“The Amazing Spider-Man,” which opens nationally Tuesday, is pretty much different in every way from the staggeringly successful Marvel Comics-inspired trilogy that preceded it.
The basics are the same: A high school kid gets bitten by a scientifically modified spider, discovers he has newfound super powers, decides to use them as a vigilante crime fighter and takes to the streets of New York.
But in terms of tone, characters, performances and even visual effects, “The Amazing Spider-Man” feels like its own separate entity. And a great deal of that has to do with the central performance from Andrew Garfield as Peter Parker.
In the hands of Tobey Maguire, who originated the role in “Spider-Man” a decade ago, Peter was nerdy, scrawny, insecure — that's how his everyman relatability manifested itself. Garfield plays Peter as more of a misunderstood outsider, a guy who wasn't afraid to stand up to the class bully even before he underwent his transformation.
That slightly arrogant attitude gives the movie a restless, reckless energy and a welcome sense of danger.
At the helm, Marc Webb is a very different sort of director. He may not have sounded like the most obvious choice based on his only previous feature, the romantic comedy charmer “(500) Days of Summer.”
His big set pieces may lack some of the imagination that director Sam Raimi brought previously, but they'll do. More importantly, though, he conveys an emotional truth, a pervasive sense of humanity, which may be an even tougher feat in this kind of fantastical scenario.
Webb's deft touch is especially clear in the scenes between Garfield and Emma Stone as Peter's classmate Gwen Stacy, who has to be the cutest, best-dressed science geek on the planet. Stone radiates the cute, bright, quick-witted presence we've come to know and love in films like “Easy A” and “Crazy Stupid Love.” But there's depth and sensitivity there, too, since she's the only one who knows his secret for a long time.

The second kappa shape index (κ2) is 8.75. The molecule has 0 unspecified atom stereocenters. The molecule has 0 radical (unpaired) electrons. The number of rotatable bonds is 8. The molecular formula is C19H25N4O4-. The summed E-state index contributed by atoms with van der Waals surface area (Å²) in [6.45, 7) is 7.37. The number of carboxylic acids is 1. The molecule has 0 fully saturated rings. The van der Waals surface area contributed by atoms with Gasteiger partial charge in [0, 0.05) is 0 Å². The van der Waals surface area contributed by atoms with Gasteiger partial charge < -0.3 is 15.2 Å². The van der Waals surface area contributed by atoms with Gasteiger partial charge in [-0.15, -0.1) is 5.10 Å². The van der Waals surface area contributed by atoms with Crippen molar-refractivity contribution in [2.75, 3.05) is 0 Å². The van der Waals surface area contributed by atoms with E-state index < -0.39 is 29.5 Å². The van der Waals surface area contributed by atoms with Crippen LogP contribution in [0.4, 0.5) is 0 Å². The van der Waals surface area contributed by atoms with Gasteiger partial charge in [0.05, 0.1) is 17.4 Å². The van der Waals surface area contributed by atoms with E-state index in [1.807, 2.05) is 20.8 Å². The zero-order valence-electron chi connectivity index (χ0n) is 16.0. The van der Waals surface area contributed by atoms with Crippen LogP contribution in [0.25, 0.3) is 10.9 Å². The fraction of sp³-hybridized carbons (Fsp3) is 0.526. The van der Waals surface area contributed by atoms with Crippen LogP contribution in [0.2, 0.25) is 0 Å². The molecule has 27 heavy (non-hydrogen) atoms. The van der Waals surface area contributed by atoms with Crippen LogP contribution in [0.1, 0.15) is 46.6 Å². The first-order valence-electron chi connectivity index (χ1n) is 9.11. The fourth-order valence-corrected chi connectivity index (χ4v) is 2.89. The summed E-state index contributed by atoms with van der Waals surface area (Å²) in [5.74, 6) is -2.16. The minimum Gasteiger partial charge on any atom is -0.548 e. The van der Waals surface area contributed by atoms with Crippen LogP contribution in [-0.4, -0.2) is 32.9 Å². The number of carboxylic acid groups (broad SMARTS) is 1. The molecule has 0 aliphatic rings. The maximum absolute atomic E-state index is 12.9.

The script from James Vanderbilt, Steve Kloves and veteran Alvin Sargent begins when Peter was a boy. A sudden threat forces his parents to leave him with his Uncle Ben (Martin Sheen) and Aunt May (Sally Field) before disappearing forever.
As Peter grows into a teenager, be begins to ask questions about who they were — especially his mysterious scientist father (Campbell Scott). (It's a great supporting cast. All these longtime actors find just the right balance in tone and never over- or under-playing their parts.)
This brings him to the gleaming high-rise where his father's former partner, Dr. Curt Connors (Rhys Ifans), is deeply involved in some groundbreaking — and unproven — genetic research. When Connors finally tests his latest formula on himself, the results don't exactly turn out the way he (or the unsuspecting residents of Manhattan) might have hoped.
The destruction he causes in his altered state, and Spider-Man's attempts to stop him from causing even more, provide the basis for the film's obligatory noisy showdowns.
Which brings us to the use of 3-D: “The Amazing Spider-Man” didn't need it. Webb barely applies this de rigueur trick — maybe to make the background pop here and there, or in an aerial shot of the city.
Basically, the 3-D feels like an attempt by the studio to sling more summer moviegoing dollars into its web; you should resist, especially since, based on a quick tease during the closing credits, a sequel is clearly being hatched.